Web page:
Monday, March 20, 2017

Authentic Assessment with Guest Blogger Jason Chin

As I find myself getting back to spending more attention with my blog I thought it was about time I share this guest blog post from my good friend Jason Chin. We met several years ago when I took my band on tour to Hawaii the first time and since then our friendship has grown. We are kindred spirits in many levels and especially when it comes to sharing our many musing on topics in music education. Enjoy!

Less Toscanini, more Lenny

Authentic assessment is a topic that has been on my mind since the days of my undergrad.  The birth of high-stakes testing and data analysis have thrust many old-school directors into a world where the model of the “easy A” is no longer viable. For me and many other teachers of my generation, assessment has a far greater meaning than it did during my own formal schooling.

Let’s look at the model that I grew up with first. Each teacher wielded great power with grades. They had autonomy in creating their own curriculum, grading systems, and had the final say over your grade. There was great mystery in how we earned our grade in band. There was not a clear breakdown of exactly how grades were calculated. We were told, “Just show up and participate every day and you’ll get an A.” Easy A sounds good to everyone. I never really knew how other people fared in class, but I did wonder if that trombone player behind me who didn’t practice and couldn’t play very well got the same grade as I did.

At some point in the mid 90s came the birth of standards based education. This was a relatively new concept taught to us in our undergrad a few years later, and became the norm once I entered the teaching field. The idea of someone else deciding what was to be taught was a paradigm shift that I struggled with, as did teachers who had decades of more experience than me. This was the new world that we were to live in.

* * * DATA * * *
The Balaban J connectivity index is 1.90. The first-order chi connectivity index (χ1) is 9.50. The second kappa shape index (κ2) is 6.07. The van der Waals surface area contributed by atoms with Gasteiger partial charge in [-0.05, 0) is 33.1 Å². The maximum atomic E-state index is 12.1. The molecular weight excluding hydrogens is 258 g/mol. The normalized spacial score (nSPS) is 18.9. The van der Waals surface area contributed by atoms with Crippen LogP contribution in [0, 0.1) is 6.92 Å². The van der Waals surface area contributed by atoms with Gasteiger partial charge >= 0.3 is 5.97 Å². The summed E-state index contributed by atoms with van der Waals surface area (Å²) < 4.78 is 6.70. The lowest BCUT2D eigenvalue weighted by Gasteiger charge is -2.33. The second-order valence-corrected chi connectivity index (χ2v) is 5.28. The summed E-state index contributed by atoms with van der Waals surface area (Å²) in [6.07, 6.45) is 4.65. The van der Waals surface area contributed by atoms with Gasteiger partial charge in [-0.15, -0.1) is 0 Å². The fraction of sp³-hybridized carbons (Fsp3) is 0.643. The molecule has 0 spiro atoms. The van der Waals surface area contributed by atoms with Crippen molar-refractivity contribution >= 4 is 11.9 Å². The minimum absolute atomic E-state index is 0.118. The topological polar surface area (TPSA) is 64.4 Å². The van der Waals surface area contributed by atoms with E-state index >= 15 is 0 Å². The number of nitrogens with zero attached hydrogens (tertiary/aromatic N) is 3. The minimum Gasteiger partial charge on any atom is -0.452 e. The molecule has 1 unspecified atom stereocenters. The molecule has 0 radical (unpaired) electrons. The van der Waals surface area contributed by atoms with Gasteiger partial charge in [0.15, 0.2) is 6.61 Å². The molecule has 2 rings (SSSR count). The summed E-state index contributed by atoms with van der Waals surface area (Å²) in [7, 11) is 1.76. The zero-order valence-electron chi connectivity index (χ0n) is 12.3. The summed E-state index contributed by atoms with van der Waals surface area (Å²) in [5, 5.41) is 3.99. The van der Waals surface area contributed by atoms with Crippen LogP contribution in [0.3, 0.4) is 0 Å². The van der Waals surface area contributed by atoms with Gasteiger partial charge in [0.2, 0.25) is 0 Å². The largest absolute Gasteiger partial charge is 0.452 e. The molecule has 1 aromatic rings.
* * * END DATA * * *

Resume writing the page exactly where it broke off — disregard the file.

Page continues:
I’m not sure exactly when it was that I came to accept this reality, but what I’ve come to understand is that the standards are not there to stifle creativity and create conformist robots, but rather to elevate teaching, provide structure, and provide constructive feedback for students. It’s the last bit that really changed things for me as a teacher.

Your grade should mean something. It should be reflective of the body of work that you’ve done, with an emphasis on the quality of work. Every assignment, test, or quiz should be an opportunity for students to receive feedback on what they’ve done, help them develop a plan for how to improve, and be a part of an upward spiral of learning.

The separation of behavior from the assessment was another topic I struggled with. I grew up in a system where you were assessed penalties for late work, threatened with penalties if you incorrectly graded another student’s assignment, and extra credit was a big deal. After teaching for several years and tweaking things along the way, I realized that penalties and extra credit skewed the grade in such a way that the final grade did not give anyone an accurate assessment of the quality of their output. Gone are late penalties and extra credit is an extra opportunity for the student to show mastery of the standard. Deadlines are firm and I can only assess you on what I’ve seen. I don’t see it, I can’t assess it.

Here in Hawaii, standards-based grading is largely limited to the elementary schools. We have standards-based instruction and standards-based assessment in school, but the final course grade is still the traditional A-F system and averaging is still king. A few progressive schools and individual teachers have forged the way for standards-based grading but they are few in number and have struggled to implement those systems with what we have to work with. I still average, but mostly out of convenience and familiarity for all parties. I am not opposed to standard-based grading at all.

Online grading is the acceptable standard and transparency is paramount. We can’t make an error without anyone knowing, and there is very little leeway for rounding up. The “easy A” is a thing of the past. Some see it as crippling the teacher. I see it as empowering the student and their family support system. More information at your fingertips is a good thing right?

We’ve come a long way in education and my teaching has evolved quite a bit since starting 13 years ago. Here’s where I stand with assessment today. Please keep in mind that this is from the perspective of teaching middle school band.

·      Formative Assessment was a major buzzword about 10 years ago, and I knew that it was something I was already doing pretty well at.  I provide instant feedback for my students in many ways throughout the school year, in every class meeting, and every rehearsal.